Israel’s President, Reuven Rivlin made a festive visit to the northern Israeli town of Kfar Yasif near Acre, in honor of the Muslim Feast of the Sacrifice, Eid al-Adha, which coincided with Yom Kippur this year. Rivlin took part in a main event which brought together hundreds of participants, among them local Arab mayors, religious and community leaders, judges and academics.
Commenting on his father’s work in bringing different cultures together, Rivlin spoke personally with the participants about building bridges during his visit to Arab village made up of Druze, Muslims and Christians.
“The education I received from my father, taught me that the keys to partnership between us, Jews, Muslims, Druze and Christians, are not floating somewhere above us, but right here, waiting for us to seize them. These keys are not only in the hands of the political echelons, or of law enforcement officials, they are in our hands, the hands of each and every one of us,” said the President of Israel.
Rivlin also talked about his optimism regarding current efforts underway to better relations between Jews and Arabs. “I am starting to see a little light, after the difficult and painful summer we have endured, and perhaps precisely resulting from the sense of urgency that prevailed.”
“In recent days I have read, heard and learned that in Lod, Ramle, Haifa, Jaffa, Akko, and other places, residents along with community leaders and mayors, local religious leaders, social activists, Jews, Arabs, of different beliefs and from different ends of the spectrum, are trying to come together to find a common path,” he emphasized.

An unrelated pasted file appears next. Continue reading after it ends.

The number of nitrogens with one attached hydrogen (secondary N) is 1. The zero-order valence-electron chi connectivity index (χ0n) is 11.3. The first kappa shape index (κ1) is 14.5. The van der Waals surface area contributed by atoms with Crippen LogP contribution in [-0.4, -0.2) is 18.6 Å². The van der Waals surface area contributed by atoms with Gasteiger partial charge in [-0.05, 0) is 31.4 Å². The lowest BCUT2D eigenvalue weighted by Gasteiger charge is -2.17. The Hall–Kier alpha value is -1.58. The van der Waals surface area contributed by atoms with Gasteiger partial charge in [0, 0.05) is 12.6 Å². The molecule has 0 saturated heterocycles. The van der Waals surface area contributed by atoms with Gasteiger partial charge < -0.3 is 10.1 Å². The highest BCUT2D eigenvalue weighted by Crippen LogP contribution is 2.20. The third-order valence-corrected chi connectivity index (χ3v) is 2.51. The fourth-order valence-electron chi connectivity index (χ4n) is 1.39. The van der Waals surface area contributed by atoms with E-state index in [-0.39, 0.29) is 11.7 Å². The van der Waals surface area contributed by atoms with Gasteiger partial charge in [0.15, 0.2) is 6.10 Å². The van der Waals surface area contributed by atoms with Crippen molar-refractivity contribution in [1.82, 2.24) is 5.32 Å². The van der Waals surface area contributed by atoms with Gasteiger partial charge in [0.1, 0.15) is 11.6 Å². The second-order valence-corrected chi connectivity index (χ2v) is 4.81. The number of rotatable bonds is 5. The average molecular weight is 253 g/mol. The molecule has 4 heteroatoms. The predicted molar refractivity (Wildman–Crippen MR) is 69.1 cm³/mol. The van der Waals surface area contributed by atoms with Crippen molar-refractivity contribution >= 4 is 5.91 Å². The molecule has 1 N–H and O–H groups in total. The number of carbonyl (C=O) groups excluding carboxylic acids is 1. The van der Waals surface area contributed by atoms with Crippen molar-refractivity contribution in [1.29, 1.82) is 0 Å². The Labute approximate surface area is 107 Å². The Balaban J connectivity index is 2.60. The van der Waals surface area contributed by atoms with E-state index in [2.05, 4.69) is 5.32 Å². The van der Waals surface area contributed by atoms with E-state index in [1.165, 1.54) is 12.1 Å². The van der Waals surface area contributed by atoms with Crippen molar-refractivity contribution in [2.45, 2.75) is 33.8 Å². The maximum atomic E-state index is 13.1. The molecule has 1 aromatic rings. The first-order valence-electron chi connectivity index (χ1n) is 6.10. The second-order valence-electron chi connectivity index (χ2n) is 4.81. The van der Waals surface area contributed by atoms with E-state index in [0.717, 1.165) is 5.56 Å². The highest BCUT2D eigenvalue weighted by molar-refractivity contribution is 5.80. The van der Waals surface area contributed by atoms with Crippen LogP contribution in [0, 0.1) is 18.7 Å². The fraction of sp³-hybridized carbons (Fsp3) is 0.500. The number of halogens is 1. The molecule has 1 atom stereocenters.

“Within this festival today, there are symbols and principles that connect us as the children of Abraham, alongside symbols that express the uniqueness of each religious community. For example, the biblical Binding of Isaac, a story of standing before God, a story about the struggle between sacrifice and the sanctity of life, a story that is a seminal for Jews, Christians and Muslims,” he added.
Eid al-Adha is one of the two most important Muslim holidays which marks biblical Abraham’s sacrifice of his son in a test of faith.
The Israeli President concluded by offering blessings in both Hebrew and Arabic, saying “I wish that you all will be proscribed for a good year, and have a Chag Sameach and Eid-Mubarak, during which we will all act with kindness and charity. And that we will end the last year and its setbacks, and begin a new year of blessings.”
The festive event was hosted with the participation of the Interior Minister, Gidon Sa’ar, who pointed out that, “This year, two important festivals are taking place, both for Judaism and Islam. My request from the local municipal leaders, religious leaders, and from the general leadership, is to call upon all the citizens of Israel, to behave with mutual respect, and to be tolerant of the faith, belief and customs of others. I also want to extend festive greetings to all the Jewish, Muslim, Druze and Circassians citizens of Israel.”